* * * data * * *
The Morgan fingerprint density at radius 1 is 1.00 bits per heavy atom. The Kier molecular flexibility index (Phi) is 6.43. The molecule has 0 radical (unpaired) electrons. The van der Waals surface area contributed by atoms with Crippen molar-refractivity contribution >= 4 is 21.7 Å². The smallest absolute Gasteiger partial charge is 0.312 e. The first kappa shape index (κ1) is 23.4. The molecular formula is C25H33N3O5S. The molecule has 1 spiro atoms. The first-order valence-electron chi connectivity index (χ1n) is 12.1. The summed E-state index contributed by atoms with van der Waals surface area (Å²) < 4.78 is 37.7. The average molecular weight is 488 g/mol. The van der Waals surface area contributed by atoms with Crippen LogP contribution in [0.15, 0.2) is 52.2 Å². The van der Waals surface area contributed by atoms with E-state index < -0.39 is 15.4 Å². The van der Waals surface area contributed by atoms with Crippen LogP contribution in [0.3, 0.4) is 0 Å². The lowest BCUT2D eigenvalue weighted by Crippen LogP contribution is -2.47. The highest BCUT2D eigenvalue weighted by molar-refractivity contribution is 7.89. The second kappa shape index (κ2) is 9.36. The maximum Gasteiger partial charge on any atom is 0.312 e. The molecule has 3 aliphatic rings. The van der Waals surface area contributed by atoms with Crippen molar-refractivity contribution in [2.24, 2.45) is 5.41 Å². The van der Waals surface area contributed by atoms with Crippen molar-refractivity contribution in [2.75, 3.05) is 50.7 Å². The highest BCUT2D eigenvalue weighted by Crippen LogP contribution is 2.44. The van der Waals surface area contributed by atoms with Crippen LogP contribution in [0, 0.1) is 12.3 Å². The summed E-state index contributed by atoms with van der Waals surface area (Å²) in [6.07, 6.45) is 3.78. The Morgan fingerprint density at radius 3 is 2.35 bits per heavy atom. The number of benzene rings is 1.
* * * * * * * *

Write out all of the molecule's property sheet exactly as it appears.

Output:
The Morgan fingerprint density at radius 1 is 1.00 bits per heavy atom. The Kier molecular flexibility index (Phi) is 6.43. The molecule has 0 radical (unpaired) electrons. The van der Waals surface area contributed by atoms with Crippen molar-refractivity contribution >= 4 is 21.7 Å². The smallest absolute Gasteiger partial charge is 0.312 e. The first kappa shape index (κ1) is 23.4. The molecular formula is C25H33N3O5S. The molecule has 1 spiro atoms. The first-order valence-electron chi connectivity index (χ1n) is 12.1. The summed E-state index contributed by atoms with van der Waals surface area (Å²) < 4.78 is 37.7. The average molecular weight is 488 g/mol. The van der Waals surface area contributed by atoms with Crippen LogP contribution in [0.15, 0.2) is 52.2 Å². The van der Waals surface area contributed by atoms with E-state index < -0.39 is 15.4 Å². The van der Waals surface area contributed by atoms with Crippen LogP contribution in [0.3, 0.4) is 0 Å². The lowest BCUT2D eigenvalue weighted by Crippen LogP contribution is -2.47. The highest BCUT2D eigenvalue weighted by molar-refractivity contribution is 7.89. The second kappa shape index (κ2) is 9.36. The maximum Gasteiger partial charge on any atom is 0.312 e. The molecule has 3 aliphatic rings. The van der Waals surface area contributed by atoms with Crippen molar-refractivity contribution in [2.24, 2.45) is 5.41 Å². The van der Waals surface area contributed by atoms with Crippen molar-refractivity contribution in [2.75, 3.05) is 50.7 Å². The highest BCUT2D eigenvalue weighted by Crippen LogP contribution is 2.44. The van der Waals surface area contributed by atoms with Crippen LogP contribution in [0, 0.1) is 12.3 Å². The summed E-state index contributed by atoms with van der Waals surface area (Å²) in [6.07, 6.45) is 3.78. The Morgan fingerprint density at radius 3 is 2.35 bits per heavy atom. The number of benzene rings is 1.